The Birth of Paddington Recreation Ground
In the 1880s, building works began to engulf the area. Each year Paddington Cricket Club found it more and more difficult to find cricket fields to play on, as fields which they had used for decades disappeared under houses. Half of Saturday was spent travelling to distant grounds, while evening practice became impossible.
Mr R.M. Beachcroft, Secretary of the Paddington Cricket Club, the largest in the area, took the initiative and invited all local clubs to a meeting to discuss the creation of a local cricket ground. The meeting resolved that:-
This was the then vacant land between Shirland and Portsdown Roads. It had long been regarded as a possible site for a public park, but the Bill promoted in Parliament in 1882 had failed because of the rating proposals.
A committee of prominent people was formed. The land was owned by two public bodies, the Ecclesiastical Commissioners and the Paddington Estate Trustees. These bodies agreed on the sale price but not on how it should be divided between them. The project almost foundered but Beachcroft took full responsibility on himself. He would rent, as yearly tenant, about nine acres from the occupier of the land, quite certain, as he himself expressed it, that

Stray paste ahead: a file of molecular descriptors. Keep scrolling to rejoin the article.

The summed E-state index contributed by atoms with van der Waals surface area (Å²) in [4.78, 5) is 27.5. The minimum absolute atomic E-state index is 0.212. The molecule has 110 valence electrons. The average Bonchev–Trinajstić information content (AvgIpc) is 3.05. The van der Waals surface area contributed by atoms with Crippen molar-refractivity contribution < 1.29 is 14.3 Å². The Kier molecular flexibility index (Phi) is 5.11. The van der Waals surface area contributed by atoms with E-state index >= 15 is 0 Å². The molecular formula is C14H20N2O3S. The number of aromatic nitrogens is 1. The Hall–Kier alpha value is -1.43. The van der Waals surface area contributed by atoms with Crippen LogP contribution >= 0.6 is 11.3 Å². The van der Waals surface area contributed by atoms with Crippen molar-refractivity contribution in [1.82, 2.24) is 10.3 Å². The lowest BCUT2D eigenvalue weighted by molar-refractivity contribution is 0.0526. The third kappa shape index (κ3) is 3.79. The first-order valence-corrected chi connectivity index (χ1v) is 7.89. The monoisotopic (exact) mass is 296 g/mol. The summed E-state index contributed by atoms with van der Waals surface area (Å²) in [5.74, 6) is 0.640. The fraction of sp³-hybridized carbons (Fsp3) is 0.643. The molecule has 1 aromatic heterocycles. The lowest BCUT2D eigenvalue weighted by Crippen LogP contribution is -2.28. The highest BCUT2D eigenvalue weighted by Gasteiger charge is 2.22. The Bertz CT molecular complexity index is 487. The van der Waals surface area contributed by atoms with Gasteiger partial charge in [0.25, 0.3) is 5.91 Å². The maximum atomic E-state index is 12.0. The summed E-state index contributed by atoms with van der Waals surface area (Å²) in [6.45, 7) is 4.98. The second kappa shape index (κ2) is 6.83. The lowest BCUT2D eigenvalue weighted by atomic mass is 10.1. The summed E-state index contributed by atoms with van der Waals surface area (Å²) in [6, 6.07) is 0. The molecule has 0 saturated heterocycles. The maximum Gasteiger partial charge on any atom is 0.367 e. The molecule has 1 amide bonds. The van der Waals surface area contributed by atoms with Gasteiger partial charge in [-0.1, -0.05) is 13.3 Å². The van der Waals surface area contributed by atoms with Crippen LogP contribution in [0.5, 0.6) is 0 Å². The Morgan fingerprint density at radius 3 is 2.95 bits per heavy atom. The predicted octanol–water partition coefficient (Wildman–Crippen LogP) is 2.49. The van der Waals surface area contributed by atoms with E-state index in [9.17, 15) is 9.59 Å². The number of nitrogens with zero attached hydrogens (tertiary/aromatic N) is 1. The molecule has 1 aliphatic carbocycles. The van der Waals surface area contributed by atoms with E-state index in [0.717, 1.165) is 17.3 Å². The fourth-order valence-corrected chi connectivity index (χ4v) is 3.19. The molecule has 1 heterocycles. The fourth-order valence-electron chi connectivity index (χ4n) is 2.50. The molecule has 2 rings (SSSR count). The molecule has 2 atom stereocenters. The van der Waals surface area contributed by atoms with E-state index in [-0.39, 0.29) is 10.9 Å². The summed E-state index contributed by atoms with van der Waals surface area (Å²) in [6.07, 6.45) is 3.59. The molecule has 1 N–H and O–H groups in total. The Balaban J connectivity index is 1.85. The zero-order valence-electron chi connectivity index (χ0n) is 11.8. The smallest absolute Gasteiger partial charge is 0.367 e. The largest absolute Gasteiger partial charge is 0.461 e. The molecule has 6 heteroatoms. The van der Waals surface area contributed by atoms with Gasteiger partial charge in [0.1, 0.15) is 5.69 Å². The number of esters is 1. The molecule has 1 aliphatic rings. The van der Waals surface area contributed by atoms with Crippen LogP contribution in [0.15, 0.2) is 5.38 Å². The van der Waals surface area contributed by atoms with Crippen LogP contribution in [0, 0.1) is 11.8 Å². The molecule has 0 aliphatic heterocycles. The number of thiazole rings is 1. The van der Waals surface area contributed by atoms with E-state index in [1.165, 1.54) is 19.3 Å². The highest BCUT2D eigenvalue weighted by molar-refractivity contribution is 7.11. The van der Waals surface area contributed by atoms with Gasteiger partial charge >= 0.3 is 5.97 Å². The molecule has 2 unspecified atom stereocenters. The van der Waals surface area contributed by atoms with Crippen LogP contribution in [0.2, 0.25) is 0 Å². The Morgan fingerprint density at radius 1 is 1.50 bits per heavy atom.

He knew it was a gamble and this insecure position continued for some time. Other vacant plots in the neighbourhood were being built upon one after the other. The short Elgin Road of 1868 had become Elgin Avenue, extending right across to the Harrow Road, so the threat of further development was always present.
The ground had been used earlier for sports. The employees of William Whiteley's, Liberty's and other firms had used it for cricket and tennis. It had been the first roller skating rink and lawn tennis ground in London. A corrugated iron building had been erected to protect the skaters and when skating declined in popularity, the concrete rink was converted into tennis courts. But conditions were far from ideal. A local contractor, Mr Boyer, had dumped there untold loads of brickbats and clinker. In the second phase of development, these would become hardcore for the cycle and ruining tracks, while the remainder would be collected into a huge heap and turfed over to make The Mound, one of the most pleasant features of the present ground. By 1887 they had achieved only the cricket pitch.